Monday, January 31, 2005

"You’re pillaging and out-tapped..."

First impressions of LCD Soundsystem's self-titled debut album:

Precision is the key here. The same mixture of thrilling musical economy and perfect detail that makes 'Losing My Edge' so effective as a take down of analy retentive hipsterism* is deeply ingrained in every facet of this album. The first disc (the album proper) consists of nine tracks that collectively clock in somewhere just over the forty-five minute mark. This is important to what I'm talking about here: out of these nine songs, only one ('Never As Tired As When I'm Waking Up', which kinda sounds like a Beatles ballad or something) hasn't grabbed me on my first couple of listens. Now I like a good sprawling pop album as much as anyone (Speakerboxxx/The Love Below I'm looking at you here!) , but there's something to be said for keeping it short and punchy, y'know? Much as the current internet-happy musical climate may make it easy for folk like me to cherrypick the good songs from an album and ignore the rest, I'll admit there's a part of me that's still quite attached to the idea of an album working as a thing unto itself.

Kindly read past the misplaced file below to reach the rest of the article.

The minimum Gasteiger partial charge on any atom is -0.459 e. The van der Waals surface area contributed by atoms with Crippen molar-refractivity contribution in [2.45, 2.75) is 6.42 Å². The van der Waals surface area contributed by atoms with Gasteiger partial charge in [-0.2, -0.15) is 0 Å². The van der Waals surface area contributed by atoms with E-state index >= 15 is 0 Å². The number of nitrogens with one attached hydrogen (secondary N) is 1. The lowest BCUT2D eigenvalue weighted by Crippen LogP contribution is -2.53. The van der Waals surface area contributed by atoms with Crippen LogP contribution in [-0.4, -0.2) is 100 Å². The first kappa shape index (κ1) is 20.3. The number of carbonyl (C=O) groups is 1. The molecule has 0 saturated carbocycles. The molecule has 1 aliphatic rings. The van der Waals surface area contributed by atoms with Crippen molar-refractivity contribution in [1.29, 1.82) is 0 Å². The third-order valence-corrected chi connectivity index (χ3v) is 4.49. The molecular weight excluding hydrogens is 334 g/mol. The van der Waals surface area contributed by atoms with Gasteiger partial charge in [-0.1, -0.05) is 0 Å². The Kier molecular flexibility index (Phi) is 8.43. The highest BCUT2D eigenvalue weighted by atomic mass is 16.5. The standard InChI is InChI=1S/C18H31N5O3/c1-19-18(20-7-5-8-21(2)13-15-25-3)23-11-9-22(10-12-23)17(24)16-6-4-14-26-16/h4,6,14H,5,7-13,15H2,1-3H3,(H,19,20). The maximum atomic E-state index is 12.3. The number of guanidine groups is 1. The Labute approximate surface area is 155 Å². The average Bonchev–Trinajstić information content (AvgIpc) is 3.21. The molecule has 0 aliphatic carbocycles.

Yeah, I know this is quaintly old-fashioned and auturist or whatever, and I'm in no way dissing messy pop albums or those that filter through them for the good bits, but what the hell, sometimes it's nice to have a change of pace.

The album's second disc (the bonus CD, I guess) is curious when listened to with this in mind. It collects together various singles and b-side that came out way back when, and in its high-quality grab-bag way it actually reinforces the point about the importance of consistency to the LCD Soundsystem project. This second disc is full of good songs, and contains at least three great ones, namely 'Yeah (crass version)', 'Beat Connection' and the aforementioned 'Losing My Edge', but they obviously aren't designed to be a part of the album itself. They were made to stand as singles -- little pockets of music that stand or fall on their own merits, and their inclusion as extras here rather than as a part of the main album adds emphasis to this idea as much as it disrupts it.